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O brother, where is thy Stinger?

I always support the right honorable Bryan Finster in his outbursts against government-associated lack of efficiency compared to the business world. Though compared to Bryan’s experience in the field, I cannot fully comprehend how bad things are and what can be done to improve them, but these days I seem to observe a fairly good example.

As you may have heard, there is a war going on in Ukraine. This war will not end all wars, but it will definitely redefine them for the foreseeable future. In many ways, it is redefining 21st century military conflict back to WWI and WWII levels of intensity and consumption of war materiel.

Neither Iraq, Afghanistan and Syria, nor any of the latest Israeli confrontations are equivalent to what is happening in Ukraine now. The closest comparison is the Yom Kippur war back in October 1973. The situation with equipment and munitions became so desperate then that the US had to organize a continuous air bridge to resupply Israeli forces – which were being devastated by Egyptians wielding their unexpectedly effective Soviet-made weapons. Presently the Ukrainians are putting up stiff resistance while being totally outgunned in terms of tanks, artillery, aircraft and ubiquitous UAVs. A big part of the credit goes to Javelins countering Russian tanks, while Russian aircraft and UAVs are frequently and successfully attended by Stingers.

The problem with Stingers is that there are not enough of them. Based on the numbers being discussed, the US has already shared with Ukraine significant portion of its own stock and now needs to replenish the inventory urgently.

However, this is easier said than done. The original Stinger components will officially “…become obsolete in 2023, and life extension will keep them until 2030.” Moreover, some components “…are not being manufactured at all and …will need to be redesigned.”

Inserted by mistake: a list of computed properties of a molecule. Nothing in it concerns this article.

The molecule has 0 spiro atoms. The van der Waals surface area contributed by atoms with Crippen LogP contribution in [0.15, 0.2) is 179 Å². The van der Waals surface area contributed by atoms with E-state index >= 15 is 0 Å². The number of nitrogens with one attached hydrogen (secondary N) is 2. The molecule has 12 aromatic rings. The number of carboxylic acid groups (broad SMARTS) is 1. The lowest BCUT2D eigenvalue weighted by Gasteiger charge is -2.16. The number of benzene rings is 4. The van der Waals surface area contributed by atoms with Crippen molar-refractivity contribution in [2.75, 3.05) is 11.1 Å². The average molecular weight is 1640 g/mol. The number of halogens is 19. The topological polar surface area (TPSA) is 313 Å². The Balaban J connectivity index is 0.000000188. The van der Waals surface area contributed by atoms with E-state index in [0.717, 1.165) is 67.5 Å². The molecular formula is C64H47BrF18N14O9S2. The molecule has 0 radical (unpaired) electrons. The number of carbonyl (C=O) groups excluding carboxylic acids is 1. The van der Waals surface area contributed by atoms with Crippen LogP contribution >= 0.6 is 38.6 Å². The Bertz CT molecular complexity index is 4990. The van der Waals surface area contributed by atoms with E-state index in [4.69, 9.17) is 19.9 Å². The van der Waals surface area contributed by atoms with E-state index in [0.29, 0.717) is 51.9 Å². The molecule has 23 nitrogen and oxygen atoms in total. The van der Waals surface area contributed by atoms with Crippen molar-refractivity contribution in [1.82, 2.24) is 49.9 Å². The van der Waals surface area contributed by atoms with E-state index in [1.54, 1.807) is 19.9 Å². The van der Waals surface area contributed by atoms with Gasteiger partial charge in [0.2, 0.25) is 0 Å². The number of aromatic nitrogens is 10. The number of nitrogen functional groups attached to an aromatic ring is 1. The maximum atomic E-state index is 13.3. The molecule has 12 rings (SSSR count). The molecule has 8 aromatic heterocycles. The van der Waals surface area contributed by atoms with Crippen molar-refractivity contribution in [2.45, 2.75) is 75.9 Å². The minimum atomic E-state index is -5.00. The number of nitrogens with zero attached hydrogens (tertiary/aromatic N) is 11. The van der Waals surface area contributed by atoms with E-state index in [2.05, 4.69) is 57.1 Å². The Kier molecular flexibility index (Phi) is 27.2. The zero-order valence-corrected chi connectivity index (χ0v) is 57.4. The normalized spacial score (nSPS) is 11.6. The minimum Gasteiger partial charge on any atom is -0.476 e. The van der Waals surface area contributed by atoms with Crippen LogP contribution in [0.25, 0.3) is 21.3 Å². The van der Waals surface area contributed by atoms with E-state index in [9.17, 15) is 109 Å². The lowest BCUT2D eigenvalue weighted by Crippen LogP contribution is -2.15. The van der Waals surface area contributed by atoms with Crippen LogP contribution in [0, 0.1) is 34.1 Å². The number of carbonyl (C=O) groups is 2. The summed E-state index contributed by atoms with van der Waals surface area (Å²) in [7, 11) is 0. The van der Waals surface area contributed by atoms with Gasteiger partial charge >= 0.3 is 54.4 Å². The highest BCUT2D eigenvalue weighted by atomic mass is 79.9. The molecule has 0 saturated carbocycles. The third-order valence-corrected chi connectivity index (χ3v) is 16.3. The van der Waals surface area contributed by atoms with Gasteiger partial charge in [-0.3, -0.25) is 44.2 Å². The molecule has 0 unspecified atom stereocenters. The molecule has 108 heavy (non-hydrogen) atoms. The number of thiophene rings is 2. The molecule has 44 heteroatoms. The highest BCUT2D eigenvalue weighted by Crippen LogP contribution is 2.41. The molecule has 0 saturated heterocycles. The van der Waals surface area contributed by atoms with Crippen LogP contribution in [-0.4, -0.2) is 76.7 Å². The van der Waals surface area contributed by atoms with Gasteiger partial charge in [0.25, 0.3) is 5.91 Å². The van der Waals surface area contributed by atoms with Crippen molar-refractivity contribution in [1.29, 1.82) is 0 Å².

As a matter of curiosity, I decided to check publicly available information about the processes Raytheon was using for Stingers. According to Google:

“Document designs using CREO and CATIA CAD software packages to generate engineering drawings. Work with SMA Program Management, Configuration Management, and Program Reviewers to release and archive drawings per Program, Customer, and Raytheon requirements.“

In other words, Stinger design and manufacturing are still being maintained with a previous generation of CAD design methods and tools. This compares rather unfavorably to large commercial aerospace OEMs whose 3D model based design (3D MBD) data is a principal element of their strategic productivity drive, including streamlining their type certification process. Productivity improvements come along with the efficiencies throughout the production process which ultimately affects their bottom line.

The government is not in that same spot. They do not have a business mindset, nor do they have to worry about being profitable. Companies like Raytheon understand this well, and they can always spool up a cost-plus army of engineers for a massive new contract or an expansion of an existing one.

If Raytheon needs to redesign certain components, how will they ensure that these components satisfy the same form-fit-function? Google says Raytheon’s Stinger program uses document-based IBM DOORS for their requirements management, which means they may get certain headaches reconciling that 20+ years old stuff with the modern technology landscape. Considering the size of the funding package, Raytheon will certainly find its way out of this predicament, but you cannot always fight fire with more money. Failure to maintain a comprehensive SysML based requirements model has a potential to turn any Stinger-like situation into a costly and not necessarily happy-ended adventure.

Finally, whatever new system will be developed to replace Stinger, it will certainly be much more software intensive than its predecessor. Therefore its development must utilize Agile and DevSecOps best practices to move “at the pace of relevance” – otherwise survival of the Western species may not be guaranteed. We at Senticore are voting strongly with all our fingers, toes and brains combined for such a survival and will be happy to support it. Naturally, side by side with Bryan Finster, Nicolas Chaillan and the rest of the right honorable crowd.

P.S. A few useful links:

  • How to deal with legacy design data in the aerospace domain: Gulfstream Aerospace digitization project.
  • A great explanation by Jos Voskuil why 3D MBD is a good thing.
  • An historically interesting article about CAD data interoperability circa 1997.
  • A university project (sic!) to create anti-UAV portable weapon.